Batten apparently became concerned about his future with Bank. He met privately with Edge to talk about his possible resignation and discussed with her a provision in the employment agreement that allowed Bank to terminate him "for cause." Because such an action by Bank would affect his right to receive severance payments, Batten questioned Edge as to whether Bank "could use" its current situation to terminate him "for cause" under the agreement.

According to Batten, he specifically asked Edge if she was aware of any reason why he might not receive his severance benefits, and she replied that she was not aware of anything that would result in the severance not being paid. He claims that Edge never disclosed to him that, due to the findings of TDFI, Bank would certainly be assigned a composite CAMELS score of 4; that, when a financial institution is assigned a CAMELS score of 4, pursuant to applicable federal regulations, it constitutes a troubled condition; and that such a bank is barred from making payments that constitute golden parachutes. Batten argues that Edge never informed him that his severance package could be considered a golden parachute. He claims that during their discussions, Edge advised him to tender his notice of termination to Bank in December 2009, as opposed to waiting, so that Batten would not be listed as CEO in Bank's upcoming capital circular.

After his conversations with Edge, Batten decided to voluntarily resign from Bank. Although Edge did not personally represent him, Batten asked her to compose his notice of termination. She forwarded a proposed draft to him by email with the following statement:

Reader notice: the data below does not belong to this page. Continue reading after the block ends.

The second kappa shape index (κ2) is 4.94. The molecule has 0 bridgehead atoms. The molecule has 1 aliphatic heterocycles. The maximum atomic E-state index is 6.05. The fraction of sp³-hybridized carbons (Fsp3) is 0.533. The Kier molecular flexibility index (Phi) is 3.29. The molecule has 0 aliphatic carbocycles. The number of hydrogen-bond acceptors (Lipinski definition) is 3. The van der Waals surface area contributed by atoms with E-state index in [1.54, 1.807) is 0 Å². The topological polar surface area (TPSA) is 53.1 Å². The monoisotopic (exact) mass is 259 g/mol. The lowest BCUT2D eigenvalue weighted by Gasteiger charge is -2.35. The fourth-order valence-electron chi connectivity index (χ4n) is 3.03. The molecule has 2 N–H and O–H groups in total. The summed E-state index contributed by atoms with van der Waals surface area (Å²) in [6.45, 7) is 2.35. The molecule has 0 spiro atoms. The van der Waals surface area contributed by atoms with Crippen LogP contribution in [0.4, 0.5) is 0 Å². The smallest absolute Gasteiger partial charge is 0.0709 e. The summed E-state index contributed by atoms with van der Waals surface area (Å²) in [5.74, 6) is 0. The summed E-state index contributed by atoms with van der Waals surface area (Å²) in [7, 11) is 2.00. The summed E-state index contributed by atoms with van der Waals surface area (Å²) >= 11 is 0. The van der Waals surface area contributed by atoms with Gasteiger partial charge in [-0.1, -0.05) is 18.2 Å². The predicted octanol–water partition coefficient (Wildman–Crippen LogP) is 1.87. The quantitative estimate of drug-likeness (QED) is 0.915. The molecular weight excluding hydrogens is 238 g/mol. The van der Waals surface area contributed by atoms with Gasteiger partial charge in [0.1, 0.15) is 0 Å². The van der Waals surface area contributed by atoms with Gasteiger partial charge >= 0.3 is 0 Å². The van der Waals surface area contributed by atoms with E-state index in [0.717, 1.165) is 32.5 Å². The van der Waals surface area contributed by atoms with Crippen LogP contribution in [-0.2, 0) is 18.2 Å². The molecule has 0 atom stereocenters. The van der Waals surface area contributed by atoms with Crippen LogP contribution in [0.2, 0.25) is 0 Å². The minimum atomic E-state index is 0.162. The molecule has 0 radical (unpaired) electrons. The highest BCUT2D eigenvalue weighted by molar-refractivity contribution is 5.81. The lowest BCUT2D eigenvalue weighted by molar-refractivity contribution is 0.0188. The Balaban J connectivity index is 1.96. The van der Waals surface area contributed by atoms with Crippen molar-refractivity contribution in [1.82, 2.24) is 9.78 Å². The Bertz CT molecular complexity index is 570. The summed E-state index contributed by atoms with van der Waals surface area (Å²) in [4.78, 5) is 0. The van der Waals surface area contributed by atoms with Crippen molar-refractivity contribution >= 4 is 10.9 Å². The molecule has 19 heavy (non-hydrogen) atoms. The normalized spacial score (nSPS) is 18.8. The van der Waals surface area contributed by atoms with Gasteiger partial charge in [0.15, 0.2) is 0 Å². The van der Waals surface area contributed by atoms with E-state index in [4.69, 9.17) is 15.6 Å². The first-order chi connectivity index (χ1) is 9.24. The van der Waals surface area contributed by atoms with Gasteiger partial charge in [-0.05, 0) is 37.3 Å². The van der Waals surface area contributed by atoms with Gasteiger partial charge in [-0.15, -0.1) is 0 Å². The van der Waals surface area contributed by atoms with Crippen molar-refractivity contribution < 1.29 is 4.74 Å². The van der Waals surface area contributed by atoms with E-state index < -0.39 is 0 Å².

Corky, I think this meets the requirements for notice under your employment agreement. Feel free to change it, but you may not want to be too specific about why you are tendering your resignation when you are. You may want to consult your own counsel about this, as well, as we discussed. What the Bank will want you to sign is a separation agreement that sets out what they are paying you and providing certain releases. This is customary and for both your protection and

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the Bank's. When you are ready to deliver this to Ken Hamilton, I can draw up that agreement for the bank.

Until you tell me you are ready to deliver this, I won't talk to anyone about this, but we cannot wait long because we must amend the offering circular and prepare for management transition before we start talking to investors. I will need to talk with Greg and Ken Hamilton sooner than later.

I know how hard this is for you. Thank you for calling me about it. I hope the conversation helped you.

Upon his review, Batten requested that Edge add a sentence about his need to stop working because of his health, claiming that the work-related stress was affecting him and, also, that he was not physically capable of doing his job any longer. The revised notice...